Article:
Djembes are an easy instrument to learn, and they’re incredibly fun to play. Depending on where you live, you may find dozens of options to choose from, and picking the best one may be a confusing task.
This guide will act as an aid in buying your first djembe. As a beginner, you’re not going to need all the bells and whistles that top-quality djembes have, but you are going to need a solid instrument that will last.
What to Look for When Buying a Djembe
Djembe drums come in all shapes and sizes, and they’re measured by the diameter of their surface combined with their depth. The diameter of a djembe is the easiest way to measure how it will sound since the depth will naturally be related to that.
Smaller djembes have higher-pitched sounds, while larger ones have deeper and more resonant ones. Smaller djembes also have tighter surfaces to play on.
As a beginner, you should aim for a standard djembe size, which is between 12” and 15”. Those sizes fall under the larger category, while smaller djembes are used for children or traveling purposes.
Pricing is the other factor to consider when checking out djembes. There’s no need to buy the most expensive drum when you’re just starting out, but the cheapest one available won’t sound great.
Reputable percussion brands make djembes that fall under the entry-level category, and those are the ones you should be checking out. Take note that rope-tuned drums are typically more affordable than mechanically tuned ones.
Overall, you can expect to pay between $50 and $250 for a good djembe.
Best Djembes for Beginners
(Best Overall Large Djembe)
Meinl Percussion has a few top-quality options in their Headliner Series. If you want one of the top large djembes, which is relatively affordable, the 12” Headliner is a good option to consider. While 12” djembes aren’t the largest you can get, anything bigger might be a bit too expensive.
This djembe has an excellent bass tone, yet you still get a fantastic crack when you hit the edge with your fingers. It’s also responsive enough to play delicate notes and have everything heard. The size and tonal range make it great for beginners as you can work on developing techniques to play both high and low tones.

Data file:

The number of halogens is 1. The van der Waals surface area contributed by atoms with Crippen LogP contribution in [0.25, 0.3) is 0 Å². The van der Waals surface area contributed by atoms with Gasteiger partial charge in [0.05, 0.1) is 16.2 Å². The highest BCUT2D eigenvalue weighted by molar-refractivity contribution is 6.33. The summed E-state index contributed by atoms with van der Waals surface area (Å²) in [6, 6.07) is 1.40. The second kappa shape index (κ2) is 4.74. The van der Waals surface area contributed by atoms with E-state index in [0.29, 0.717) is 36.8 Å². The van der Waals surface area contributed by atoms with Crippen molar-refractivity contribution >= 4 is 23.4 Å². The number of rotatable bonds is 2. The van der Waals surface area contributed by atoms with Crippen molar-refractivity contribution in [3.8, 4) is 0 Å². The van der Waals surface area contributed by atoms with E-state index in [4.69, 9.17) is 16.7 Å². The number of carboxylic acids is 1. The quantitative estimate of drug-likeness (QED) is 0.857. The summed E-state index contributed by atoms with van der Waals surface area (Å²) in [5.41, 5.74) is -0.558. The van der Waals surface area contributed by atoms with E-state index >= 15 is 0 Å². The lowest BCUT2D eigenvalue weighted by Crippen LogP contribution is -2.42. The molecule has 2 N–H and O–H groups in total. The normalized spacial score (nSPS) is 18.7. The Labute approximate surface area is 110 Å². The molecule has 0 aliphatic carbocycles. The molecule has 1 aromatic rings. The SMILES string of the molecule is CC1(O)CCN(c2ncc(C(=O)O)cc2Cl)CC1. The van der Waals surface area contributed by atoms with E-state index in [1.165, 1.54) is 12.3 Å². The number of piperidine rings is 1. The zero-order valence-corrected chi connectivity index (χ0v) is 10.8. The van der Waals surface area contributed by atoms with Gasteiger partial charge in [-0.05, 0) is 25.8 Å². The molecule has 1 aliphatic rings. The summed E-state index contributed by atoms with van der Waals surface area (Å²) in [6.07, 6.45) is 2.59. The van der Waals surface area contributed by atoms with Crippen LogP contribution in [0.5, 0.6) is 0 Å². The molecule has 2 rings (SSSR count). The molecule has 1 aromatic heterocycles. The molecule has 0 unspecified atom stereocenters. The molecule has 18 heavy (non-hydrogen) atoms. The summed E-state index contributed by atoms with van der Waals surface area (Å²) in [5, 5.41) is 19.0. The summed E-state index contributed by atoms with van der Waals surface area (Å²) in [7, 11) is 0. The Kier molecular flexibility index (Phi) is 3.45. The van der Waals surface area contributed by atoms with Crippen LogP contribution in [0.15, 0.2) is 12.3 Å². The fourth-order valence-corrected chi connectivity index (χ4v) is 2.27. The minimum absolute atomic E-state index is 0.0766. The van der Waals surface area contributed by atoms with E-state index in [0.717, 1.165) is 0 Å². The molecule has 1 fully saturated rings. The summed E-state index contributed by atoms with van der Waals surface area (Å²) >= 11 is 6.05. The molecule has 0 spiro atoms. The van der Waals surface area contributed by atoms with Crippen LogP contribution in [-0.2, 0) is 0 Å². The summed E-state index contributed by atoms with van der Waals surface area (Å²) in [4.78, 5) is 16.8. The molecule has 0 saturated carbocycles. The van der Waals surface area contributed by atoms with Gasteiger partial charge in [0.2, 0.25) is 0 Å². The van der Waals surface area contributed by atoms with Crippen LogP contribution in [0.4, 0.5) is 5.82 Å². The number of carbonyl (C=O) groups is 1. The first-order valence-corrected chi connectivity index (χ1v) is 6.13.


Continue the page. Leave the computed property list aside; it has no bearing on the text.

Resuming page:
With a 24” depth, it’s comfortable enough to fit between your legs while sitting, and you can play for extended periods.
The only downside is that this is the most expensive option on this list.
- Large djembe with an affordable price tag
- Fantastic deep bass tones
- Highly responsive to touch
- Costs more than the other options on this list
(Best Small and Affordable Djembe)
The LP World Collection Circle djembe has a much smaller diameter size of 7”. The smaller size gives it a much higher tone. The skin is also very tight, allowing you to play mostly with your fingers. It’s a fantastic djembe for several reasons.
Firstly, it will help you develop great technique with your fingers. The slightest touch of a finger will bring out a full tone, giving you a platform to strengthen your fingers while playing the djembe. Even though the diameter is quite small, the depth is 16”, which makes the djembe comfortably fit between your legs when playing.
The smaller size also makes this djembe a great option for smaller children to learn. Full-sized djembes may be a bit big and intimidating.
- Tight surface is great for developing finger technique
- Most affordable option
- Ideal djembe for children to learn on
- The surface head isn’t as durable as ones from higher-priced djembes
(Best Mechanically Tuned Djembe)
Mechanically tuned djembes are often seen as less intimidating options for beginners, considering that they’re easier to tune. The Meinl Alpine Series djembe is an excellent option in this category. It’s one of the most affordable mechanically tuned drums, making it a good choice to consider.
This djembe has a large 20” depth, giving it a strong bass sound that sharply fades away after the head is struck. The edge sound is quite similar to the sound that comes from a cajon, giving you a wide contrast between the center and edge tones.
There are a few eye-catching finishes available, giving you a unique sense of personality with the one you choose. Overall, it’s a great option if you’re not too keen on learning how to tune djembes with ropes.
- Easier to tune than djembes with ropes
- Vibrant finish options
- Deep bass tone with impactful edge sound
- One of the most affordable mechanically tuned djembes
- 20” depth will potentially make the djembe feel uncomfortable for small children to hold
(Best Djembe for Travel)
The Meinl Travel Series djembe is an amazing option if you plan on taking your djembe out on the road. It’s made of a synthetic material that decreases its weight compared to similar djembes. This makes it a lot easier to carry around. The diameter is 12”, and the depth is 24”, making it even more surprising that this drum is so light.
The drumhead is also made from synthetic material as opposed to animal skin. You get a fairly deep bass tone with slightly less resonance than the previous djembes. The edge sound is cutting, giving you very crispy slapping tones.
- Very lightweight
- Great bass and slapping tones
- Ideal for traveling
- Some people may not like the synthetic shell compared to traditional wood
If you choose to get one of the djembes above, you’ll undoubtedly be very happy with your purchase. They’re all fantastic options for beginner players as they lend quite well to learning new skills.
Your main deciding factors will be the size you’re looking for and whether the djembe has ropes or a mechanical tuning system. Once you’ve made your decision, picking an option above should be relatively simple.
Make sure to check out some of our other articles such as the Best Drum Mics for Live Sound for more tips on how to get the best sound from your new Djembe. Happy playing!